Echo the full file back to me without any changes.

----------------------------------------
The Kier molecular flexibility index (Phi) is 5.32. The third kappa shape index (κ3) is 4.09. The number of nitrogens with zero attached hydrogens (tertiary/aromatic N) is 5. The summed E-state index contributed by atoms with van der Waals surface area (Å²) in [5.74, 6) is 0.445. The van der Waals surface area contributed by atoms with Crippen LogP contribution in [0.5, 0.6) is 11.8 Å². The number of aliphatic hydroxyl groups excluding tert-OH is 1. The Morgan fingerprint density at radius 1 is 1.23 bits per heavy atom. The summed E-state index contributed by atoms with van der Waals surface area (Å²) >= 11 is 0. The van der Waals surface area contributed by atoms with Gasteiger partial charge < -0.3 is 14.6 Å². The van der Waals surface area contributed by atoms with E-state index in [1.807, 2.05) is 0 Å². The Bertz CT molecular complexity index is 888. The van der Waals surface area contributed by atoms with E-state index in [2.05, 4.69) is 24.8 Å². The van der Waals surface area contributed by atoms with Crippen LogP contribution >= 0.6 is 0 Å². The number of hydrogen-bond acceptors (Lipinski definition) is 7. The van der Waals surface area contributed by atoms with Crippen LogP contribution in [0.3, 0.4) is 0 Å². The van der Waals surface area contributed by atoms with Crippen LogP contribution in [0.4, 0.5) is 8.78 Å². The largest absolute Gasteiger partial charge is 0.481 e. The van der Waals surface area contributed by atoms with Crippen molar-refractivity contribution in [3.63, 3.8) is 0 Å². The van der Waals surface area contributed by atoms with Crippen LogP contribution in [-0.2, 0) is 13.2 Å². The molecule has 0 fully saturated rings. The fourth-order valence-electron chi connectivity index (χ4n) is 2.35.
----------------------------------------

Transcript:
The Kier molecular flexibility index (Phi) is 5.32. The third kappa shape index (κ3) is 4.09. The number of nitrogens with zero attached hydrogens (tertiary/aromatic N) is 5. The summed E-state index contributed by atoms with van der Waals surface area (Å²) in [5.74, 6) is 0.445. The van der Waals surface area contributed by atoms with Crippen LogP contribution in [0.5, 0.6) is 11.8 Å². The number of aliphatic hydroxyl groups excluding tert-OH is 1. The Morgan fingerprint density at radius 1 is 1.23 bits per heavy atom. The summed E-state index contributed by atoms with van der Waals surface area (Å²) >= 11 is 0. The van der Waals surface area contributed by atoms with Gasteiger partial charge < -0.3 is 14.6 Å². The van der Waals surface area contributed by atoms with E-state index in [1.807, 2.05) is 0 Å². The Bertz CT molecular complexity index is 888. The van der Waals surface area contributed by atoms with E-state index in [2.05, 4.69) is 24.8 Å². The van der Waals surface area contributed by atoms with Crippen LogP contribution >= 0.6 is 0 Å². The number of hydrogen-bond acceptors (Lipinski definition) is 7. The van der Waals surface area contributed by atoms with Crippen LogP contribution in [0.3, 0.4) is 0 Å². The van der Waals surface area contributed by atoms with Crippen LogP contribution in [0.4, 0.5) is 8.78 Å². The largest absolute Gasteiger partial charge is 0.481 e. The van der Waals surface area contributed by atoms with Crippen molar-refractivity contribution in [3.63, 3.8) is 0 Å². The van der Waals surface area contributed by atoms with Crippen LogP contribution in [-0.2, 0) is 13.2 Å². The molecule has 0 fully saturated rings. The fourth-order valence-electron chi connectivity index (χ4n) is 2.35.